|I hate having to think for other people
||[Mar. 9th, 2010|08:16 pm]
So, today I talk to my banker again.|
"You said we need $X in escrow. The contract spells out $Y in escrow, with me putting in $Z. How does $Z get to escrow?"
"We'll wire it."
"Okay, but if I was sitting in an escrow office, and a bank wired me the purchase price of a house, plus $Z, I'd say 'hold on a minute; what do I do with this $Z?'"
"That's between you and the escrow company."
"Okay, fine, but, see, *you* are the one demanding the $X in escrow; what do you want to see in the contract?"
"We can't tell you how to write the contract; that would be giving legal advice."
Sigh. Did you catch the part about how the difficulty is in how the bank is telling us to write the contract? But they won't tell us how to write the contract?
So I talk to my real estate agent.
"So, you're negotiating the contract with the escrow company, right? And you're only dealing with the $Y, right?"
"Yes," he replies.
"And then, when the bank sees only $Y accounted for, they're going to reject the contract, pushing back closing again. Can you tell them the bank is going to send them $Z without any instructions, and here's how we plan to use it?"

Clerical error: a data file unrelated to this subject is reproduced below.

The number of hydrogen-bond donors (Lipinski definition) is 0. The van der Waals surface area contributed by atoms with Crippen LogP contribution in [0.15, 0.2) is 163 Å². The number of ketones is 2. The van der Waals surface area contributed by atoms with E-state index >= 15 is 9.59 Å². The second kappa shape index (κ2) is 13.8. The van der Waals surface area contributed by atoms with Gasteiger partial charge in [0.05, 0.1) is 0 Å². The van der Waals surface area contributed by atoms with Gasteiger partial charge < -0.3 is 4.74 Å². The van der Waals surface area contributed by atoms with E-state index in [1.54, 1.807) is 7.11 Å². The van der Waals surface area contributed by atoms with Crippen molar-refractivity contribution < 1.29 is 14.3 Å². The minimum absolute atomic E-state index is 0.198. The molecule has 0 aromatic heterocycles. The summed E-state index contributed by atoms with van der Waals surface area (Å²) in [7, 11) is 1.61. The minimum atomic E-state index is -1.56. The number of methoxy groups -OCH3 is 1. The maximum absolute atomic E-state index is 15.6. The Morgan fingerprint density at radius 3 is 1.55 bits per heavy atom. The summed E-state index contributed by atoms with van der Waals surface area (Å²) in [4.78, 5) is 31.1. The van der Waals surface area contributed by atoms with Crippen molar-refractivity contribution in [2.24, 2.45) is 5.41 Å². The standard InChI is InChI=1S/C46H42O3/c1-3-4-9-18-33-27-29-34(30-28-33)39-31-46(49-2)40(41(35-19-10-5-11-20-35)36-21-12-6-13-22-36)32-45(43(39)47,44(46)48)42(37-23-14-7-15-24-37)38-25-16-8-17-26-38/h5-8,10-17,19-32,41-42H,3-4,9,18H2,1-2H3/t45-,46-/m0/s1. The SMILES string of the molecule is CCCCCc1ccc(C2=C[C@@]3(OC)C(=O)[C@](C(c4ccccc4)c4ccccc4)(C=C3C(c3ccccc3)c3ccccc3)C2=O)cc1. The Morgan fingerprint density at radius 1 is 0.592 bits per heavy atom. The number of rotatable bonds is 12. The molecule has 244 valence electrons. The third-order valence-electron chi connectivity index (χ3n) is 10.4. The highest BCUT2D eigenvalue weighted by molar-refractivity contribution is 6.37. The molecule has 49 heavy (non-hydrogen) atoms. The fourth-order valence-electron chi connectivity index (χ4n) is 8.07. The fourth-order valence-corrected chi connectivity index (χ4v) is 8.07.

"Maybe. As in, we don't know if the escrow company will do this without the bank setting it up. And we know the bank won't do this without the escrow company setting it up. So, we do this, and hope... is that about right?"
"Do people buy houses by having closing take twenty years so they finally have the cash price saved?"
"Not *usually*," he says, indicating that it is entirely possible at this point.
So we send our hopefully-correct contract to the escrow company, and extend the closing date.
I wonder if the seller is going to have anxiety dreams about having closing-extension documents suddenly spontaneously appear before him? I know that's a real danger for me.